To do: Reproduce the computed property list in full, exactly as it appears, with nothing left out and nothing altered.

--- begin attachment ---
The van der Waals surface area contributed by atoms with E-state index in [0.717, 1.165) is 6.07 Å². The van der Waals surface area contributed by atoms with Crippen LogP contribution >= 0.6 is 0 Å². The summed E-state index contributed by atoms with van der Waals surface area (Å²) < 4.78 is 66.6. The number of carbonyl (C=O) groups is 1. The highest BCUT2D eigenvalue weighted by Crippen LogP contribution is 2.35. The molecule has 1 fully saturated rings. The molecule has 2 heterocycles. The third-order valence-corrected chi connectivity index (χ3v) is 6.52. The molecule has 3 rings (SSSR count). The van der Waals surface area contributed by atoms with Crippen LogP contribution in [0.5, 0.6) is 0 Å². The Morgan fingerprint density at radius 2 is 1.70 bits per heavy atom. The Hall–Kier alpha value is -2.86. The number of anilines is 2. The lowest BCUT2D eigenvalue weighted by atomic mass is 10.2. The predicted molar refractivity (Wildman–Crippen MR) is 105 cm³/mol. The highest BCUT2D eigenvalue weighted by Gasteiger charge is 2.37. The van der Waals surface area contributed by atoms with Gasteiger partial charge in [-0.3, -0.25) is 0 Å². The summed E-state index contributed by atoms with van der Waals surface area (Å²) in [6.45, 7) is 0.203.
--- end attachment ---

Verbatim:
The van der Waals surface area contributed by atoms with E-state index in [0.717, 1.165) is 6.07 Å². The van der Waals surface area contributed by atoms with Crippen LogP contribution >= 0.6 is 0 Å². The summed E-state index contributed by atoms with van der Waals surface area (Å²) < 4.78 is 66.6. The number of carbonyl (C=O) groups is 1. The highest BCUT2D eigenvalue weighted by Crippen LogP contribution is 2.35. The molecule has 1 fully saturated rings. The molecule has 2 heterocycles. The third-order valence-corrected chi connectivity index (χ3v) is 6.52. The molecule has 3 rings (SSSR count). The van der Waals surface area contributed by atoms with Crippen LogP contribution in [0.5, 0.6) is 0 Å². The Morgan fingerprint density at radius 2 is 1.70 bits per heavy atom. The Hall–Kier alpha value is -2.86. The number of anilines is 2. The lowest BCUT2D eigenvalue weighted by atomic mass is 10.2. The predicted molar refractivity (Wildman–Crippen MR) is 105 cm³/mol. The highest BCUT2D eigenvalue weighted by Gasteiger charge is 2.37. The van der Waals surface area contributed by atoms with Gasteiger partial charge in [-0.3, -0.25) is 0 Å². The summed E-state index contributed by atoms with van der Waals surface area (Å²) in [6.45, 7) is 0.203.